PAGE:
“Soul”- Movie Review
It’s funny how Disney has gone from being a successful family entertainment company to a studio-guzzling media empire. It seems like every few months we hear a new story about plans to buy-up studios and expand its conglomerate. Even I, a Disney brat since the mere age of seven, can agree that this company is a monster. Still, regardless of its continued dominance among mainstream entertainment media, our expectations remain the same, to the point of cliche. It’s become cliche to expect greatness from Disney, which makes it all the more frustrating when it seems like they’re clinging tighter and tighter to their past. I often wish they would get their mojo back. Sometimes I wonder if they have any mojo left anymore. But then, low and behold, they’ll put out a film that shows that the effort and passion is still there.
In this case, that film is Soul, a Pixar animated feature that tackles the question of all questions- what happens after we die? The film stars Jamie Fox as the voice of Joe Gardner, a middle school music teacher who’s frustrated that his dream of a career in jazz hasn’t come to fruition. When he gets the opportunity to play alongside a famous saxophonist, he’s elated. It seems that finally, finally, his big break has come. But then, just as things start going his way, Joe dies, and his soul is transported to the afterlife. Vehemently refusing to move forward into the Great Beyond, his soul is desperate to find a way back to Earth. In the midst of his desperation, he meets an unborn soul named 22 (voiced by Tina Fey), who prefers the Great Before and is disinterested in life on Earth. Together they embark on a journey to get Joe back to his life. And who knows? They might just discover the true meaning of life along the way.
Soul is a beautifully poignant story that explores what it means to have a purpose in life without a sliver of pretentiousness. Everything about it is seamlessly woven together- stunning animation mixed with sharp attention to detail; the environment designs, from the dedicated realism of the human world to the fantastical simplicity of the afterworld; a finely-written and clever narrative; the fleshed realizations of its central characters. This is a top notch production, technically speaking. The voice acting is no less superb. Jamie Fox puts a lot of humanity into the role of Joe Gardner. His performance conveys the perfect cocktail of likeability, relatability, and frustration that’s needed to turn Gardner into a three-dimensional figure. It’s so easy to sympathize with his struggle to make it, to find that opportunity to make his life-long dreams come true. And thanks to Fox’s performance, the script, and Pete Docter’s careful direction, the character’s frustration never teeters into annoyance. Also not to be overlooked is Tina Fey as 22. If you hadn’t told me she was in this movie, I never would have guessed that it was her. She is unrecognizable as this stubborn, borderline childish character that, again, similar to Joe Gardner, could’ve come off as annoying. But there are layers to her being that are explored and connected to the wider story. She’s just as relatable, just as interesting, and equally resonating.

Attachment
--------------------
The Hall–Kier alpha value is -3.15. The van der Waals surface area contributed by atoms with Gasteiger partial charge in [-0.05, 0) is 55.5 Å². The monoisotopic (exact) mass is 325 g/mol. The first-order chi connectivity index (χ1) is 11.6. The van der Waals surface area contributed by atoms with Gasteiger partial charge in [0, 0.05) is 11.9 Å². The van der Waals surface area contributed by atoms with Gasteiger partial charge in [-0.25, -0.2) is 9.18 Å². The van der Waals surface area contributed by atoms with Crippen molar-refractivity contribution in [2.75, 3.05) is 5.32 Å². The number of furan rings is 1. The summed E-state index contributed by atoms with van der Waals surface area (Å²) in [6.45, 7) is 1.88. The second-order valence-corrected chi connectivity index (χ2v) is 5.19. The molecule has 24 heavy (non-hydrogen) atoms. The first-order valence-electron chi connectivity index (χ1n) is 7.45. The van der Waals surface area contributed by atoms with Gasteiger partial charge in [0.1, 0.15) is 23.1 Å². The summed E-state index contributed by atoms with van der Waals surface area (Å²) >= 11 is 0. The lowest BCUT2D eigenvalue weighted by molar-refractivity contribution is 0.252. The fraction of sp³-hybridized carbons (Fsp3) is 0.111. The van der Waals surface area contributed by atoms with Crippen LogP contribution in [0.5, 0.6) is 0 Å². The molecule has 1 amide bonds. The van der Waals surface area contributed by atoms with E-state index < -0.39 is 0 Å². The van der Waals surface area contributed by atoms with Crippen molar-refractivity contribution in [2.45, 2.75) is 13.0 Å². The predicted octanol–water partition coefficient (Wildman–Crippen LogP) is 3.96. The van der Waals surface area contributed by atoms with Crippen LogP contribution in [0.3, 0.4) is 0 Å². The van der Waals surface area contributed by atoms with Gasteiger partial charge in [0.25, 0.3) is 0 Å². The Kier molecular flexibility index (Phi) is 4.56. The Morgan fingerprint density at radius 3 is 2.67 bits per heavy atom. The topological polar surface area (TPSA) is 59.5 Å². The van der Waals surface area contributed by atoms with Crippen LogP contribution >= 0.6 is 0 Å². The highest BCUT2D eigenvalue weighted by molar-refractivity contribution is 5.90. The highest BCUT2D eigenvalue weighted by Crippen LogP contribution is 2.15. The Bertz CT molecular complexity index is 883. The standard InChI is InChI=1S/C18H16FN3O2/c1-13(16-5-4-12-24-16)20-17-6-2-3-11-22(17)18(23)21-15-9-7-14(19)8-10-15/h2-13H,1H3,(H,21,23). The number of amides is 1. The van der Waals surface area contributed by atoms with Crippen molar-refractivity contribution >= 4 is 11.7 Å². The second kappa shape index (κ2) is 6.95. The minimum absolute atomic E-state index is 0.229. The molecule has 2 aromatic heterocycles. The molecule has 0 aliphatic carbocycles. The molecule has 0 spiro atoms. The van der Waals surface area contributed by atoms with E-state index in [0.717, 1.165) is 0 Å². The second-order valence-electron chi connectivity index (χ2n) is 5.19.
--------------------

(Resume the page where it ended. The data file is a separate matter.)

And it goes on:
In terms of structure, the film is a bit of a tease. The bare bones of the story are mapped in such a way that makes you think you’re in for a typical Pixar buddy road trip formula. While that setup is definitely still present, there are enough creative tweaks made throughout the course of the narrative to keep it engaging. I could guess early on where the film was going, but I was consistently curious about how it was going to get there. And the conclusion is no less impactful. The film’s message is handled in a mature and creative way. Mostly admirably, it’s hopeful- defining what it means to have purpose in one’s life, and learning to enjoy the little things that living has to offer.
As you can tell, I have nothing but praise for Soul. It’s an excellent movie, another great piece from Pixar. I don’t think it’ll snab a high place on my list of favorite Pixar movies, but that’s just based on personal taste. My only major concern is whether it’ll appeal to children. The film leans more towards older kids and adults, particularly kids aged twelve and up. As I said, this is a very mature movie dealing with very mature metaphysical subject matter, and I don’t know if younger kids would find it entertaining. But how would I know? It’s impossible to gage children’s reactions when you don’t have any around you and you’re watching this in your living room instead of a packed theater. But I digress. If you haven’t yet, check out Soul. Even if it doesn’t quite fit your taste, it’s worth your time for the artistic value alone.